What is Priming Bias and how is it used in loyalty programs?
28 February 2023
Max Savransky

What is Priming?

Priming is a psychological technique whereby exposure to a certain stimulus may influence the response to a subsequent stimulus. North et al (1999)[1] investigated the extent to which stereotypically French and German music could influence supermarket customers selecting of French and German wines.

Over a two-week period, French and German music was played on alternate days from an in-store display of French and German wines. French music led to French wines outselling German wines, whereas German music led to German wines outselling French wines.

Responses to a questionnaire suggested that customers were unaware of these effects of music on their product choices.

Figure 13: the results derived by North et al, with French music positively impacting the purchase of French wine and German music positively impacting the purchase of German wine. Adapted from findings within ‘The influence of in-store music on wine selections’ by A.C North et al, 1999.[2]

Effects of Priming

Priming can have different effects on different people. A study by Rick et al (2008)[3] tested the effect of priming on subjects who experienced different levels of anticipatory mental pain when paying for products (‘Spendthrifts’, who experience low pain vs ‘Tightwads’, who experience high pain).

When primed with sad music, the Spendthrifts indicated they would spend more, while the Tightwads indicated they would spend less. Both strategies aimed to make them feel better: Spendthrifts cheered themselves up by going shopping, while Tightwads made themselves feel more in control by managing their budget. This provides some evidence for the need for segmentation strategies when utilising these types of approaches.

For loyalty programs, understanding whether members respond better to bonus earn promotions, bonus redemption promotions or discount offers will increase the effectiveness of priming members to take a desired action. For example, informing the member they will earn bonus points for a transaction may act to reduce the mental pain of the member spending money.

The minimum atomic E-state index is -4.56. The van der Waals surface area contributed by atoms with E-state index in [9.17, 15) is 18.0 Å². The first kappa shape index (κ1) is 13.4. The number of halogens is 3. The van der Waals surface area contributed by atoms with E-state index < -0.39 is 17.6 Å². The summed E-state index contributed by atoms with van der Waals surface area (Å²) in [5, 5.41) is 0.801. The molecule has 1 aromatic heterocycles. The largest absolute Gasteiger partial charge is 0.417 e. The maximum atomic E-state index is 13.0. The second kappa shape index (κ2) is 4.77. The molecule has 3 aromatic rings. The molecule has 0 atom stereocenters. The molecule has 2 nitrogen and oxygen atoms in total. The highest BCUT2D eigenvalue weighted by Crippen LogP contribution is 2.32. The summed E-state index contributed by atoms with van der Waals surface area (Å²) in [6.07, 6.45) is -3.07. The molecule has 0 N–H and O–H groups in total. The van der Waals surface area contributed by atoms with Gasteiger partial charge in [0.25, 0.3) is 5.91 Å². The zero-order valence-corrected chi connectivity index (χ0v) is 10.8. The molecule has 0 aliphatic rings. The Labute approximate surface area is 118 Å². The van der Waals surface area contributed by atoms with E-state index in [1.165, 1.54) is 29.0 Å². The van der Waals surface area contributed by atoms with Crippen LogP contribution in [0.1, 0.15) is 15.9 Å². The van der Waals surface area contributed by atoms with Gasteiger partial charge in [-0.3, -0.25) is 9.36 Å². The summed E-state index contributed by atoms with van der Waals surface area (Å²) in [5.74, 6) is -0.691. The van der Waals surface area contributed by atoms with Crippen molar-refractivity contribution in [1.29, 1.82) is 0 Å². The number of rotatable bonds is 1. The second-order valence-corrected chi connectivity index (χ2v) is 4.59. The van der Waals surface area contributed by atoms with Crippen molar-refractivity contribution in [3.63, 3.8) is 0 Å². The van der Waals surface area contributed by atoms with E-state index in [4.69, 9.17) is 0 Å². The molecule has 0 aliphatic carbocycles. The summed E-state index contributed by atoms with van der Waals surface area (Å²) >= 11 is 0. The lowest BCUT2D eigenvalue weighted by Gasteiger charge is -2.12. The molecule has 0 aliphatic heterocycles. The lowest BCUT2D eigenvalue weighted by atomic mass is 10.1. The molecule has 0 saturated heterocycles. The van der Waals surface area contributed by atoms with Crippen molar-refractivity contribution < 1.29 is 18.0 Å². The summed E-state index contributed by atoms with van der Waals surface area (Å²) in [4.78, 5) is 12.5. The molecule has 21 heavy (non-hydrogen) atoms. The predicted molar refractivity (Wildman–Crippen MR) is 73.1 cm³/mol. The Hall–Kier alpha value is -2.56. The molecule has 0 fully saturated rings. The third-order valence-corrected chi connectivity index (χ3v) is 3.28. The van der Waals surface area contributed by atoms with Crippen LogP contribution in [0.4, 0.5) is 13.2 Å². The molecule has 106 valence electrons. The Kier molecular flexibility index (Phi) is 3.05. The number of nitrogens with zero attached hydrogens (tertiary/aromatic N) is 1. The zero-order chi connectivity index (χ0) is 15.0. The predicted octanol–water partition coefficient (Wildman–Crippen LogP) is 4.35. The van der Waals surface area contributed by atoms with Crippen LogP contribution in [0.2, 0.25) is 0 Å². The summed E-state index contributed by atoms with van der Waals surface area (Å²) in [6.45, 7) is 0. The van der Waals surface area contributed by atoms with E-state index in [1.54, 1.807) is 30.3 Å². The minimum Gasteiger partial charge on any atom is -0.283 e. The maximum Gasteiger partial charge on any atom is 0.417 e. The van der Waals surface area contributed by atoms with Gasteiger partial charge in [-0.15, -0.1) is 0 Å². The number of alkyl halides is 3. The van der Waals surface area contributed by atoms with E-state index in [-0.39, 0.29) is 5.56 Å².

Another application of priming is the use of status tier labels invoking value (e.g., Gold, Platinum, Emerald and Diamond). Drèze and Nunes (2009)[4] found that using status-laden colours (Gold and Silver) primed members to form a perception of a pyramid-shaped hierarchy without them needing to specify the percentage of customers in each tier. This was not the case when the colours Blue and Yellow were used.

Applications of Priming

Product placement within physical supermarkets is a primary driver for influencing purchase behaviours, and Everyday Rewards have found a way to deliver the same effects digitally by priming their member base.

Woolworths prime their program members to try new products that they usually would not purchase by strategically placing them alongside commonly purchased products within personalised emails. In this way, members become familiar with products that they have never even considered.

As an example of the type of insight they have learned and applied to grow member spend, Everyday Rewards identified that ‘new products sandwiched between familiar products or brands are more likely to be bought and tried by consumers’.[5]

[1] North, A. C., Hargreaves, D. J. & McKendrick, J., 1999, ‘The influence of in-store music on wine selections.’ Journal of Applied Psychology, Vol 84, Iss 2, pp271-276.

[2] North, A. C., Hargreaves, D. J. & McKendrick, J., 1999, ‘The influence of in-store music on wine selections.’ Journal of Applied Psychology, Vol 84, Iss 2, pp271-276.

[3] Rick, S. I., Cryder, C. E. & Loewenstein, G., 2008, ‘Tightwads and spendthrifts’, Journal of Consumer Research, Vol 34, Iss 6, pp767–782.

[4] Drèze, X. & Nunes, J., 2009, ‘Feeling Superior: The Impact of Loyalty Program Structure on Consumers’ Perceptions of Status’, Journal of Consumer Research, Vol 35, pp890-905.

[5] Maes, I., cited in Croft, L., 2018, ‘We must treat data as a precious gift’, says Woolies Exec’, http://www.bandt.com.au/marketing/must-treat-data-precious-gift-says-woolies-exec, accessed 10th April 2019.

<a href="https://loyaltyrewardco.com/author/maxs/" target="_self">Max Savransky</a>

Max Savransky

Max is the Chief Operating Officer at Loyalty & Reward Co, the leading loyalty consulting firm. Loyalty & Reward Co design, implement, and operate the world’s best loyalty programs for the world’s best brands. Max has consulted on 40+ projects and has previously held roles at Mastercard Loyalty, Pureprofile and HOYTS. Max leads the implementation and operations business functions, specialising in all aspects of loyalty consulting and program management.

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